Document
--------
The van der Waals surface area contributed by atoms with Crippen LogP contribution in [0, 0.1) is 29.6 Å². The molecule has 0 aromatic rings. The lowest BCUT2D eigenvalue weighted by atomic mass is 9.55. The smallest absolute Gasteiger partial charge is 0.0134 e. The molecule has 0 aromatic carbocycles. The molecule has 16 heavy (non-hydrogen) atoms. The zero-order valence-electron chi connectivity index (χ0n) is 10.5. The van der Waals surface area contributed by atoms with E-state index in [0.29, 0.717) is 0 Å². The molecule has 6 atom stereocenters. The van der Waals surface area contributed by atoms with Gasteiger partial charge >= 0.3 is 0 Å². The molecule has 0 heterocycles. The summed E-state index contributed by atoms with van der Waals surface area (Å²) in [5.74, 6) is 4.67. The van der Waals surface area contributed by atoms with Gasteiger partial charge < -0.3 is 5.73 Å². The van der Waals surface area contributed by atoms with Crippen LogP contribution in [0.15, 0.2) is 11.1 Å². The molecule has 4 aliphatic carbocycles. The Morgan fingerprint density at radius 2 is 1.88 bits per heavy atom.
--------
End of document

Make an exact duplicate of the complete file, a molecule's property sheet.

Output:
The van der Waals surface area contributed by atoms with Crippen LogP contribution in [0, 0.1) is 29.6 Å². The molecule has 0 aromatic rings. The lowest BCUT2D eigenvalue weighted by atomic mass is 9.55. The smallest absolute Gasteiger partial charge is 0.0134 e. The molecule has 0 aromatic carbocycles. The molecule has 16 heavy (non-hydrogen) atoms. The zero-order valence-electron chi connectivity index (χ0n) is 10.5. The van der Waals surface area contributed by atoms with E-state index in [0.29, 0.717) is 0 Å². The molecule has 6 atom stereocenters. The van der Waals surface area contributed by atoms with Gasteiger partial charge >= 0.3 is 0 Å². The molecule has 0 heterocycles. The summed E-state index contributed by atoms with van der Waals surface area (Å²) in [5.74, 6) is 4.67. The van der Waals surface area contributed by atoms with Gasteiger partial charge < -0.3 is 5.73 Å². The van der Waals surface area contributed by atoms with Crippen LogP contribution in [0.15, 0.2) is 11.1 Å². The molecule has 4 aliphatic carbocycles. The Morgan fingerprint density at radius 2 is 1.88 bits per heavy atom.